11 November 2012

The election came and went. In the run up, at least one colleague and numerous right-leaning pundits predicted (and appeared to believe, judging from their subsequent disbelief) that Romney's apparent surge would turn into a rout. Looking at the post-election analyses, it's clear that this would have required every on-the-fence voter to opt for Romney. Didn't happen. 

My sense was that Romney got some traction in the debates that was blunted by Hurricane Sandy, an event that displayed Obama to his advantage and suggested, in the person of Chris Christie, that reconciliation with the right (albeit the moderate version thereof) was possible.

Some have asked what Romney will do next. My suggestion is that he help rebuild his party along more moderate and sensible lines. The key word here is "help," because a lot of the baggage he acquired in the primaries is still with him. If he looks at the election honestly, he can only conclude that it did him in. Moreover, a comparable process will do in subsequent Republican candidates. They're in the quandary that California Republicans have been in for some time, unable to nominate a candidate that can win in the general election. (Schwarzenegger only won because he secured the nomination in an open primary, proving in the process that a moderate, socially progressive Republican in the Clinton mode can win in a nominally liberal, progressive state.)

Early on, I felt that the Republicans would lose because they were in essence two, three, perhaps even four parties. However, Romney was able to hang on to the far right while moving to the middle. What he couldn't do is move to the middle in a way that convinced most voters - it was too quick, and of course the attack launched by rivals like Gingrich, picked up by the Democrats as soon as he emerged as the frontrunner, stuck, never effectively parried until the first debate. For this, Romney can only blame himself - he ran an inept campaign, alienating a lot of possible supporters: women, Hispanics, the middle class. It's a case study in how not to build a broad coalition of support, but it reflects the distractions of trying to get nominated by the Republican Party as it now exists.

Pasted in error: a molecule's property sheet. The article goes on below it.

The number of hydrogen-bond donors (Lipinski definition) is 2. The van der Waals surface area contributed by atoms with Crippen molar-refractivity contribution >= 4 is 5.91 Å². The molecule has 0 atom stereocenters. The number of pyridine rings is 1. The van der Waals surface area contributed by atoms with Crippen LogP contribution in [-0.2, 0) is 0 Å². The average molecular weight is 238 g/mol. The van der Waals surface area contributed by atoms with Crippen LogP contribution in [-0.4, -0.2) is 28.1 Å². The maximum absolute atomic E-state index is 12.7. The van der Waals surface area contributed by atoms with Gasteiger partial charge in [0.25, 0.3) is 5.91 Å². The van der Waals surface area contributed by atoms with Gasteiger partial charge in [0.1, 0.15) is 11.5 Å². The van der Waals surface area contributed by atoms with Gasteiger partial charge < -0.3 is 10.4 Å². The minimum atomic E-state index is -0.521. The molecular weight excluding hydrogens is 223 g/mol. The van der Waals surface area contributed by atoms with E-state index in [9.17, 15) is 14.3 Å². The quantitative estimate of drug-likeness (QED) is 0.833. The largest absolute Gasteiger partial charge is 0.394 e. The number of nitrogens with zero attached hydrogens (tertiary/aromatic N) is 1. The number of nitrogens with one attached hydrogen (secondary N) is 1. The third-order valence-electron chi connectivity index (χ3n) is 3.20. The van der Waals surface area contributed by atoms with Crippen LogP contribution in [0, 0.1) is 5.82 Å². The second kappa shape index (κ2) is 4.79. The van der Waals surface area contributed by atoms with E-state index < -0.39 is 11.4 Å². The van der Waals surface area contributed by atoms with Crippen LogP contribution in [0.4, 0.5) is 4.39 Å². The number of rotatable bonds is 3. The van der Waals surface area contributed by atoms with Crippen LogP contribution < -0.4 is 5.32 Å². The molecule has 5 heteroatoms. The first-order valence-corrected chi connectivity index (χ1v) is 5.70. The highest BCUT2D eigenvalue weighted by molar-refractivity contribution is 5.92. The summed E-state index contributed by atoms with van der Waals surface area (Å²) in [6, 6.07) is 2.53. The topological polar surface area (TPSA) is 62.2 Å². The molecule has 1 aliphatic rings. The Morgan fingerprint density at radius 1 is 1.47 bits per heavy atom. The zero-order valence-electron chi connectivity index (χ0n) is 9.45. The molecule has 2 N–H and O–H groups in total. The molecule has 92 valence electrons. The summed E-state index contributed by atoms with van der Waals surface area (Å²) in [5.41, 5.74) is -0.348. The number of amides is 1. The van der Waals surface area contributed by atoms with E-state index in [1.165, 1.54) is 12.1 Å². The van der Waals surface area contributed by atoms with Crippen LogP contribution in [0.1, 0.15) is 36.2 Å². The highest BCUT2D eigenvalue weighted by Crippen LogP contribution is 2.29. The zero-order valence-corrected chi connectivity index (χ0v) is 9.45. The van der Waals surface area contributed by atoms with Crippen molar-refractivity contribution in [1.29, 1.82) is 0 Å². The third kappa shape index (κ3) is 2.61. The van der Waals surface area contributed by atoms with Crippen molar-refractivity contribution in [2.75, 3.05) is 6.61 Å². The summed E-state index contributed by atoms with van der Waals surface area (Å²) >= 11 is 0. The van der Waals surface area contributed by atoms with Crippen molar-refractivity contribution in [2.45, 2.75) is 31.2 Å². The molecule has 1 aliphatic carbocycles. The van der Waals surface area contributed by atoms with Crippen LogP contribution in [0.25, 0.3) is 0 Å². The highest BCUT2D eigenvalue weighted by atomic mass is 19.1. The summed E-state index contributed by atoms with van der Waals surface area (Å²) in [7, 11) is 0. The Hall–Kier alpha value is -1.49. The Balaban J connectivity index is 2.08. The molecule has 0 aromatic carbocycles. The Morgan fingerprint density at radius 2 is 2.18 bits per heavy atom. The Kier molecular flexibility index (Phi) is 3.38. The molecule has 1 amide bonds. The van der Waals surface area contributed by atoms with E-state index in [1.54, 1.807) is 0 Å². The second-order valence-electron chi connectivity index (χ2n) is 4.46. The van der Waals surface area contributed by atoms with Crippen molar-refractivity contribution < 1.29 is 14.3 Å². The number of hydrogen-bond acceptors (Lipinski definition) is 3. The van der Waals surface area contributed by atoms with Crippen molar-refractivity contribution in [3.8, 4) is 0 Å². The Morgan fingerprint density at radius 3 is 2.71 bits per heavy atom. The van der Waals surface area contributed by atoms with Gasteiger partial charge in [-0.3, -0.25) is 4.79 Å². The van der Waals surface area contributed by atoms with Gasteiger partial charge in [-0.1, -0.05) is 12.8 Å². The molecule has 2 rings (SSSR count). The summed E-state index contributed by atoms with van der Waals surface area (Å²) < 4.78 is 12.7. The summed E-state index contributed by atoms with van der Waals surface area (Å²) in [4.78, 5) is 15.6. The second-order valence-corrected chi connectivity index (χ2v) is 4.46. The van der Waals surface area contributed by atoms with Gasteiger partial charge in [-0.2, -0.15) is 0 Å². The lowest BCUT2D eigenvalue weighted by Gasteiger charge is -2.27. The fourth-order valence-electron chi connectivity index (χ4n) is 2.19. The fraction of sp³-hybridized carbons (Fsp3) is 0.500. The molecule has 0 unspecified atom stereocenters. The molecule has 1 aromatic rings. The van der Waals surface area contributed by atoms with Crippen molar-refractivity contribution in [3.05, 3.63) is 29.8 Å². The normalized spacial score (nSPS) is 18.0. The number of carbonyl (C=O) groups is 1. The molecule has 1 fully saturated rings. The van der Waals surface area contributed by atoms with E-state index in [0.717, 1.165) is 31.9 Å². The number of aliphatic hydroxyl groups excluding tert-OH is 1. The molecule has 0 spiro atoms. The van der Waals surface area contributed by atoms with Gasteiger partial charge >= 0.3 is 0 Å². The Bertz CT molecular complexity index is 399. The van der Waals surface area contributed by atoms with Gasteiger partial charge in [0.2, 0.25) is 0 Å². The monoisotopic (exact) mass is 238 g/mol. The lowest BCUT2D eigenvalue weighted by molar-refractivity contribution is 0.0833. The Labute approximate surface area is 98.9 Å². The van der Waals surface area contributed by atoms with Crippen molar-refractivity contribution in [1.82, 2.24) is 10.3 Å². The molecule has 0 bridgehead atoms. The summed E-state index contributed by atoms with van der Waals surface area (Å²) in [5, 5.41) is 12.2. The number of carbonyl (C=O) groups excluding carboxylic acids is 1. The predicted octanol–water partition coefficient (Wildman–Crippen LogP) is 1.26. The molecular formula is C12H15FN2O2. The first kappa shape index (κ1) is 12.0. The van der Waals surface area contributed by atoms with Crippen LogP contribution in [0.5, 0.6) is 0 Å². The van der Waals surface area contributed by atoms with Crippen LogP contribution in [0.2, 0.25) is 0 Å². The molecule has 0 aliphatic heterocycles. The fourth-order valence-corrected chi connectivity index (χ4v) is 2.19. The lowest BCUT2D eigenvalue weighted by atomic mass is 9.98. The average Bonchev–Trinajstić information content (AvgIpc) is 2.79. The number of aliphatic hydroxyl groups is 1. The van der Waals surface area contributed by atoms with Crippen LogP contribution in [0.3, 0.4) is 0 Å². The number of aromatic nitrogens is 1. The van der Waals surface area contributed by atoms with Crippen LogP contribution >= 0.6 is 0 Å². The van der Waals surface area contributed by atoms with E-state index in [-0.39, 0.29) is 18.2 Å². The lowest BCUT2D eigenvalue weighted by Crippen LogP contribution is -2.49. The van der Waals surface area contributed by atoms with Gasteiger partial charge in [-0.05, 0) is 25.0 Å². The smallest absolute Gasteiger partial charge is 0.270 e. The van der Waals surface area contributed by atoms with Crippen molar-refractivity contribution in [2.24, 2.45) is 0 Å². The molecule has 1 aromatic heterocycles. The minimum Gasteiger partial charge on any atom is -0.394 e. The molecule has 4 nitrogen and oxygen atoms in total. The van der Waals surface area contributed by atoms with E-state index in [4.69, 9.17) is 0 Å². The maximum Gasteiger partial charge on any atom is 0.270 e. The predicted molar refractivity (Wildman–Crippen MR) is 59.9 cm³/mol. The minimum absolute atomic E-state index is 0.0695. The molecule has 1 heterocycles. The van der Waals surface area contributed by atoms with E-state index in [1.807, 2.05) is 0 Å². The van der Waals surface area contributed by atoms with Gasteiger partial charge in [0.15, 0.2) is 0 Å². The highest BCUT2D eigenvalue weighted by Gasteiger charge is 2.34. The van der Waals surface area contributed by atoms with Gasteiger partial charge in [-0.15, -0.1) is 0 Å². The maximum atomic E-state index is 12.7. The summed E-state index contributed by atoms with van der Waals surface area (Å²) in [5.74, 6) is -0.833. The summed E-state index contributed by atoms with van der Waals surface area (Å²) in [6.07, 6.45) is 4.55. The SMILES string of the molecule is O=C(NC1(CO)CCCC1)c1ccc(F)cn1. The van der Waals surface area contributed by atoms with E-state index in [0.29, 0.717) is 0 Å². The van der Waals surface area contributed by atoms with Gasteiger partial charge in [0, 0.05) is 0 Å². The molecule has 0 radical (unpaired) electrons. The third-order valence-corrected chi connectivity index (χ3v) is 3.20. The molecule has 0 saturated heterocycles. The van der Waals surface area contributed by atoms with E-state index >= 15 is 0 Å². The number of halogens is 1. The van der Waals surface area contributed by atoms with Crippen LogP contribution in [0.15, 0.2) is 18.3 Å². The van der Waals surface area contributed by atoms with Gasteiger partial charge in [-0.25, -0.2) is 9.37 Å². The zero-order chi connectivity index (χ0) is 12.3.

I was skeptical of Obama, but I have some optimism for his second term, given that his legacy is at stake and he seems to have learned something from the campaign about his own shortcomings. Ideology isn't really politics - this is the big takeaway of the election. "Hard positions" boil down to deadlock, which leads to crises, a sense of "no adults in the room." Obama has to lead. He has to be engaged and prepared to cut deals. He should bring Bill Clinton in as a key political advisor, especially after everything Clinton did to help him. He should jettison most of his inner circle, clear the air. Claiming a mandate is premature and, in any case, mandates aren't a substitute for politics.


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